We can see that the address has many small incoming transactions. If we check that address in details it becomes clear that the funds come from mining.
The only thing what is needed to mine ethereum or bitcoin is hardware that can be bought in any electronics shop. No KYC is required to join a mining pool. It basically means that there could be Government officials from North Korea mining bitcoin or ethereum and no one would know. They even would not need to buy hardware themselves as there are many services that sell hashing power for mining.
If we look further into suspicious wallet address, we also can see that large amount of funds are coming from an address that is involved in ICOs and does token trading through Exchanges.
Let’s look first at Ubcoin ICO. Do they check from where the funds are coming from.
According to their Telegram chat for funds below 50 eth (around $20k) it is not required to do any KYC at all. Money launderers could easily buy these tokens and then exchange to fiat currencies through Exchanges (when they are listed). Even better, they actually could create a fake ICO through which they launder the funds.
Similar situation is with ModulTrade token that already is listed and has a questionable KYC in place.
As it can be seen from the Telegram chat, it would be easily to impersonate another person as there is no face-matching in place.
Of course, it is possible that both Ubcoin and ModulTrade have a solution for analyzing wallet transactions and in case the funds are coming from a source that looks suspicious, they might do enhanced due diligence. However, I could not find any information about that.
4. Do we actually need to have any controls?
I have talked a lot about downside of not having a KYC and not being able to track transactions due to Mixers, but what about cases where you are doing something legitimate but would still like to keep your privacy?
For example, let’s say I own a brothel in Switzerland from which I get profit every month. In Switzerland this is legal. But if I would live in Russia, where it is illegal, I might be cautious about showing my source of income. The same logic applies to several other use cases — e.g., if I would have a medical condition that requires buying medical marijuana that is allowed in one country but not in another.
There are several more use cases, where keeping privacy makes sense. That is why ideally KYC would be required only where there are risks of money laundering. Nevertheless, the question is how to do it if so many people are trying to hide their tracks?
5. Why should I care?
As a company — you should care because the fines for not complying with AML rules are very high. E.g. JP Morgan case, where the bank paid a fine of $ 1.7 billion. Regulators across the world are looking into if cryptocurrencies should also be subject to the same law. Even if operations with cryptocurrencies will no be subject to AML rules, still all company funds can be frozen in case there is an ongoing investigation for a bank that holds all money of the company. For a business that is trying to be the next Google, this is a completely unnecessary risk as all the operations of the company might be suspended for an unknown time period.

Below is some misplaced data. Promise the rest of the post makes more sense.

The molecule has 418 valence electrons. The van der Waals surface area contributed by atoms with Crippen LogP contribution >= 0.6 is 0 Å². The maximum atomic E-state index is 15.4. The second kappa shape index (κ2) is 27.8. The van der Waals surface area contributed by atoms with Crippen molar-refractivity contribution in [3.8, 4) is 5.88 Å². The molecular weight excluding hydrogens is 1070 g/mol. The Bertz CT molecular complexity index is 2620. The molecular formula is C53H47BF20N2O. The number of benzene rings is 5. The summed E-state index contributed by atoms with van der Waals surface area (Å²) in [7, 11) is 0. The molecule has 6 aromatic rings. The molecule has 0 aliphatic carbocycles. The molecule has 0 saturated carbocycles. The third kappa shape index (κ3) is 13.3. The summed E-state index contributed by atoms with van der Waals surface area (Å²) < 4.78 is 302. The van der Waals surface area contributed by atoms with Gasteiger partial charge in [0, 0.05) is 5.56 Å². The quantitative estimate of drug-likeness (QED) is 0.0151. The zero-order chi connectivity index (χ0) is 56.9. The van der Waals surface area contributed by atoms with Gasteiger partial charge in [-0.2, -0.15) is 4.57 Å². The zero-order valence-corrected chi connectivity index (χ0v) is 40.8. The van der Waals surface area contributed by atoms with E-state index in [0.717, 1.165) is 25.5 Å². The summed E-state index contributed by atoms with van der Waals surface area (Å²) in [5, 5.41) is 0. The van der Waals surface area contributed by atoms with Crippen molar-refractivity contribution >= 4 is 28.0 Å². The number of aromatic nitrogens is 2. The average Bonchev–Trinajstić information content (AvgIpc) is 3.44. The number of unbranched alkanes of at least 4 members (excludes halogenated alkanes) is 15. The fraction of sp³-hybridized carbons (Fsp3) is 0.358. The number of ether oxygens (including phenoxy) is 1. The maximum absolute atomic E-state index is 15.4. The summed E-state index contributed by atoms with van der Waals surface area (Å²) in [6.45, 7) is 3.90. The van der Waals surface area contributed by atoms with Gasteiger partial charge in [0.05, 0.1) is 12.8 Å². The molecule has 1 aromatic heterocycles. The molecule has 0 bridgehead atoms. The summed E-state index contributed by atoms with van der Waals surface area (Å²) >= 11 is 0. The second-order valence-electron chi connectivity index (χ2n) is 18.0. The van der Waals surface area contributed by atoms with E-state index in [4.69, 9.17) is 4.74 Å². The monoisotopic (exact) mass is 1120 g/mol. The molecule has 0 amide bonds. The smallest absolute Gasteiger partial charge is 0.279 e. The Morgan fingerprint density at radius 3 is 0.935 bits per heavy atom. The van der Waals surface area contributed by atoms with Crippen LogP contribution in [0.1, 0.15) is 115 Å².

For individuals — not filing a suspicious transaction report, might lead to criminal charges carrying jail sentences for reporting entities and their directors, officers, agents, and employees.
6. What could help?
The first thing what needs to be done is set in place good KYC systems. With that I mean:
- a system that only allows taking photos of ID document and person at that exact moment— no uploading of already existing photos;
- using algorithms or specially trained specialists for ID document verification and face-matching. There is significant difference between trained specialists (and algorithms) and untrained specialists — untrained specialists will look at the face as a whole while trained specialists will examine features of the face: http://rspb.royalsocietypublishing.org/content/282/1814/20151292. Moreover, there is an extreme end to it called Congenital prosopagnosiathat refers to the phenomenon by which some members of the general population are extremely bad at face recognition (in the clinical range) despite having no known pathology. And if you think that no one is doing face-matching by untrained specialists, just take a look at this tweet from one of the ICO organizers:
To sum everything up — money laundering is possible but so is identifying these actions. Ethereum Mixers, ICOs and Mining Services make it more difficult to analyze if funds are not coming from a suspicious source, therefore, linking a wallet to a verified identity could help. Privacy is important, therefore ideal KYC solution should show that person has passed the check without revealing their identity.
Featured image from United Artists/The Good, the Bad and the Ugly.